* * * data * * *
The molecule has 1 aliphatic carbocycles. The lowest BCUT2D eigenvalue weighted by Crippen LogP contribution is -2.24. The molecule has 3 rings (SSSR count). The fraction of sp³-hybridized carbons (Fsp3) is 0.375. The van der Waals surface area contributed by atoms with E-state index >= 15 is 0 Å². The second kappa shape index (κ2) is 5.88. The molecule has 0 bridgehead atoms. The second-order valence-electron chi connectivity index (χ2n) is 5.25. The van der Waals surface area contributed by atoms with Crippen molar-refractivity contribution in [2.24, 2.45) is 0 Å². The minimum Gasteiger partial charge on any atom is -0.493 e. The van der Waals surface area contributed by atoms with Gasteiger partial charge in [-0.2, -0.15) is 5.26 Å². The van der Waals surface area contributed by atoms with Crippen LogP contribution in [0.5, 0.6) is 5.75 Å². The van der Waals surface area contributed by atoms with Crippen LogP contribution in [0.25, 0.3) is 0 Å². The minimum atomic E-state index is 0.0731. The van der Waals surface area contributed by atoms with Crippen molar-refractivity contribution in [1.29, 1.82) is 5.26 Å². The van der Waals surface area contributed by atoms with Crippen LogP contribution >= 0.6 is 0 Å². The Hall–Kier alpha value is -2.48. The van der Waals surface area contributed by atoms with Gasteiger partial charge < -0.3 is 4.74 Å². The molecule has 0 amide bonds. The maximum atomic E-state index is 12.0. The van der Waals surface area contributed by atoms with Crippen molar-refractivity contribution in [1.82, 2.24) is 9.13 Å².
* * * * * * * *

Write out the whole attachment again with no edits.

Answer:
The molecule has 1 aliphatic carbocycles. The lowest BCUT2D eigenvalue weighted by Crippen LogP contribution is -2.24. The molecule has 3 rings (SSSR count). The fraction of sp³-hybridized carbons (Fsp3) is 0.375. The van der Waals surface area contributed by atoms with E-state index >= 15 is 0 Å². The second kappa shape index (κ2) is 5.88. The molecule has 0 bridgehead atoms. The second-order valence-electron chi connectivity index (χ2n) is 5.25. The van der Waals surface area contributed by atoms with Crippen molar-refractivity contribution in [2.24, 2.45) is 0 Å². The minimum Gasteiger partial charge on any atom is -0.493 e. The van der Waals surface area contributed by atoms with Gasteiger partial charge in [-0.2, -0.15) is 5.26 Å². The van der Waals surface area contributed by atoms with Crippen LogP contribution in [0.5, 0.6) is 5.75 Å². The van der Waals surface area contributed by atoms with Crippen LogP contribution in [0.25, 0.3) is 0 Å². The minimum atomic E-state index is 0.0731. The van der Waals surface area contributed by atoms with Crippen molar-refractivity contribution in [1.29, 1.82) is 5.26 Å². The van der Waals surface area contributed by atoms with Crippen LogP contribution >= 0.6 is 0 Å². The Hall–Kier alpha value is -2.48. The van der Waals surface area contributed by atoms with Gasteiger partial charge < -0.3 is 4.74 Å². The molecule has 0 amide bonds. The maximum atomic E-state index is 12.0. The van der Waals surface area contributed by atoms with Crippen molar-refractivity contribution in [1.82, 2.24) is 9.13 Å².